Ensuring That Employees Reach Their Highest Potential
Healthcare leaders serve the mission, patients and their workers when they put career-development tools in place.
By K. Kelly Hancock, DNP, RN, NE-BC, FAAN, Chief Caregiver Officer, Cleveland Clinic Health System
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Healthcare leaders aim to enable employees to achieve their highest potential and serve as full team members. Regardless of who an employee is or what job they do, they should have what they need to bring their whole and best self to work every day.
Formal support, through systems and processes, are necessary for employees to succeed, but they are not enough. A big part of an employee’s success stems from intentional efforts to help them develop their careers.
Leaders should take steps to enable the employee to be a contributing team member from the moment they are hired. Standardized onboarding increases the chances of success for the employee and accelerates their place on the team.
At Cleveland Clinic, our robust suite of onboarding modules include an orientation to the health system’s core values. It features exercises that highlight expectations about teamwork and inclusion. We also pair the new caregiver with a co-worker – a peer mentor – who is responsible for orienting them to their new team.
Structured mentoring programs can benefit employees throughout their employment, helping meet worker needs well beyond their first days on the job. Cleveland Clinic’s training and online tools and resources educate mentors and mentees while serving as helpful ways to share best practices.
All employees should set business and development goals at the beginning of each year, coinciding with their organization’s annual review cycle. Goals can then be referenced by the employee and their manager at regular check-in meetings, and managers should be sure to focus on how they can help caregivers develop professionally and personally.
Cleveland Clinic’s objectives and key results (OKR) goal setting is part of every caregiver’s individual performance cycle and affects how caregivers see themselves fitting into the organization. Employees align their goals to those of the broader organization. Through annual performance reviews and check-ins, they see how their work matters to the organization and the patients we serve.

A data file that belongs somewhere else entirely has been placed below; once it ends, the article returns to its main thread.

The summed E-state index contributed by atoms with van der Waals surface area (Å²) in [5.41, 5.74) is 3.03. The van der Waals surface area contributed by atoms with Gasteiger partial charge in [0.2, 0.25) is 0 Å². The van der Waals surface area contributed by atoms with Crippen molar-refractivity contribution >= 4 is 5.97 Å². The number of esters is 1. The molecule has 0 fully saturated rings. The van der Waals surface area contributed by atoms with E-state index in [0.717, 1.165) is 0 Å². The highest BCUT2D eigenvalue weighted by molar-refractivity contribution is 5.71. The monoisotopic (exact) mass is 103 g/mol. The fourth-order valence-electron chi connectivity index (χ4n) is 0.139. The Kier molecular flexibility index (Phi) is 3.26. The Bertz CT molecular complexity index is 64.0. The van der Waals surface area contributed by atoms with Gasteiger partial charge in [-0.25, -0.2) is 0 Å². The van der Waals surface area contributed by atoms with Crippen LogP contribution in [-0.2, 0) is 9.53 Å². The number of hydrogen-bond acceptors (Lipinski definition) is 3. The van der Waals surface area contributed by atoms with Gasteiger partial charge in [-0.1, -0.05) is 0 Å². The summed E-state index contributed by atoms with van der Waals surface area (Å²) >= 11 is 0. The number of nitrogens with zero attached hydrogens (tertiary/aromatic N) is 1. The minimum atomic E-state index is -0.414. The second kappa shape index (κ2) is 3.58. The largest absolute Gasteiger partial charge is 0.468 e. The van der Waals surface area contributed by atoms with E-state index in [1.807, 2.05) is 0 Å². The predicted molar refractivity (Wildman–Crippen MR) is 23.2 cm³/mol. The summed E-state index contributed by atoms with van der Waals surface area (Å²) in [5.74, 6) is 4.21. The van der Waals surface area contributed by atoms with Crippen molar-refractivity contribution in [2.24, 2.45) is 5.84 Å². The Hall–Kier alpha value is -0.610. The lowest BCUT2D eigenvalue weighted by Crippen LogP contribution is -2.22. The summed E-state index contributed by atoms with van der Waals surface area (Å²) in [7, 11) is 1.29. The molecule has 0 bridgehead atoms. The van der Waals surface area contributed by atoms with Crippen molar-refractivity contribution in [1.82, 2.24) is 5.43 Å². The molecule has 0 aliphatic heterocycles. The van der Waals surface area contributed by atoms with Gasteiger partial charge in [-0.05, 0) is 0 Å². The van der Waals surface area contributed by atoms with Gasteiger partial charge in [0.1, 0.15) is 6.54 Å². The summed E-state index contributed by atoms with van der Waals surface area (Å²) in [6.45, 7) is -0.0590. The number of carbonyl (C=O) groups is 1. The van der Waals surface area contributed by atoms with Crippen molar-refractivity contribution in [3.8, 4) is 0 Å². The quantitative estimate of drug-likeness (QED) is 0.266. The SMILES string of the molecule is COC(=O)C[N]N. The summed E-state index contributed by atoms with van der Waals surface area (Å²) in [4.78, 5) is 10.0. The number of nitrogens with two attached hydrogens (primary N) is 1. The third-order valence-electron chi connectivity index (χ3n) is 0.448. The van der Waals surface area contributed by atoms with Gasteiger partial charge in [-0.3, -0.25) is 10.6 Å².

Another way to reinforce development is through a talent review process. While talent reviews may not be needed at every level of an organization, they can be beneficial for most employees. During the talent review process, managers meet with their peers to identify talent within their departments. They review individual performances and discuss how to help employees meet specific needs. For some people, that means identifying stretch goals and challenges. For others, it means gaining better mastery over core skills.
Every employee should have access to training, education and development options. Furthermore, leaders should intentionally introduce employees to these development offerings.
Cleveland Clinic has many initiatives that focus on traditionally underserved populations, such as career paths for entry-level positions. In this context, a career path refers to a document that details how a person can grow a job into a career. The manager meets with the employee to discuss potential future roles, requirements and barriers, and together they create a development plan.
Career development can also take place through workforce enhancement groups at Cleveland Clinic, such as the Black Heritage Employee Resource Group (BHERG) and the Hispanic/Latinx Employee Resource Group (SALUD). These and others are employee-led and are designed to support the career success of group members by providing robust and tailored development offerings.
Organizations that continuously seek to craft a culture where developing others is a priority will see the most success in helping employees reach their full potential. An added bonus: employees will also become more engrained in the organization.